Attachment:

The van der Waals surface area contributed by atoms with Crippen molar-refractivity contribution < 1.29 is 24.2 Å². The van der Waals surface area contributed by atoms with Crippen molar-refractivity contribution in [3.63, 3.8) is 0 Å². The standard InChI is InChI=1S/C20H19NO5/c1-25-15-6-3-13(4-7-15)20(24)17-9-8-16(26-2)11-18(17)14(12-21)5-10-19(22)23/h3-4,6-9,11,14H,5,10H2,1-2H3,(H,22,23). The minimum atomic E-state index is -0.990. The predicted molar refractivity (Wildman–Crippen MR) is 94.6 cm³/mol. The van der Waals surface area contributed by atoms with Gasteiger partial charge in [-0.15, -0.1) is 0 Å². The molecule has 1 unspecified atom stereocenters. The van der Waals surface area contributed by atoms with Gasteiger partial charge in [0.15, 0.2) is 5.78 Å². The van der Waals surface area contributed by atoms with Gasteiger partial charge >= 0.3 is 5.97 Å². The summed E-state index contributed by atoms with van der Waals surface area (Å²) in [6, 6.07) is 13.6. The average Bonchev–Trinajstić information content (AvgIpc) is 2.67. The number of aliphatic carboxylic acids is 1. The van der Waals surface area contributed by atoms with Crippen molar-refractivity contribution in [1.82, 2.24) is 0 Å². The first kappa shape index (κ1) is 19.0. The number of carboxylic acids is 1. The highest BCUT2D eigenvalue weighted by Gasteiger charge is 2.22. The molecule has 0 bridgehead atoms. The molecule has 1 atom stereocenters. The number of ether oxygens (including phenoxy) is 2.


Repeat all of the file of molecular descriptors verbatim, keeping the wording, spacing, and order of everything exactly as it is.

The van der Waals surface area contributed by atoms with Crippen molar-refractivity contribution < 1.29 is 24.2 Å². The van der Waals surface area contributed by atoms with Crippen molar-refractivity contribution in [3.63, 3.8) is 0 Å². The standard InChI is InChI=1S/C20H19NO5/c1-25-15-6-3-13(4-7-15)20(24)17-9-8-16(26-2)11-18(17)14(12-21)5-10-19(22)23/h3-4,6-9,11,14H,5,10H2,1-2H3,(H,22,23). The minimum atomic E-state index is -0.990. The predicted molar refractivity (Wildman–Crippen MR) is 94.6 cm³/mol. The van der Waals surface area contributed by atoms with Gasteiger partial charge in [-0.15, -0.1) is 0 Å². The molecule has 1 unspecified atom stereocenters. The van der Waals surface area contributed by atoms with Gasteiger partial charge in [0.15, 0.2) is 5.78 Å². The van der Waals surface area contributed by atoms with Gasteiger partial charge >= 0.3 is 5.97 Å². The summed E-state index contributed by atoms with van der Waals surface area (Å²) in [6, 6.07) is 13.6. The average Bonchev–Trinajstić information content (AvgIpc) is 2.67. The number of aliphatic carboxylic acids is 1. The van der Waals surface area contributed by atoms with Crippen molar-refractivity contribution in [1.82, 2.24) is 0 Å². The first kappa shape index (κ1) is 19.0. The number of carboxylic acids is 1. The highest BCUT2D eigenvalue weighted by Gasteiger charge is 2.22. The molecule has 0 bridgehead atoms. The molecule has 1 atom stereocenters. The number of ether oxygens (including phenoxy) is 2.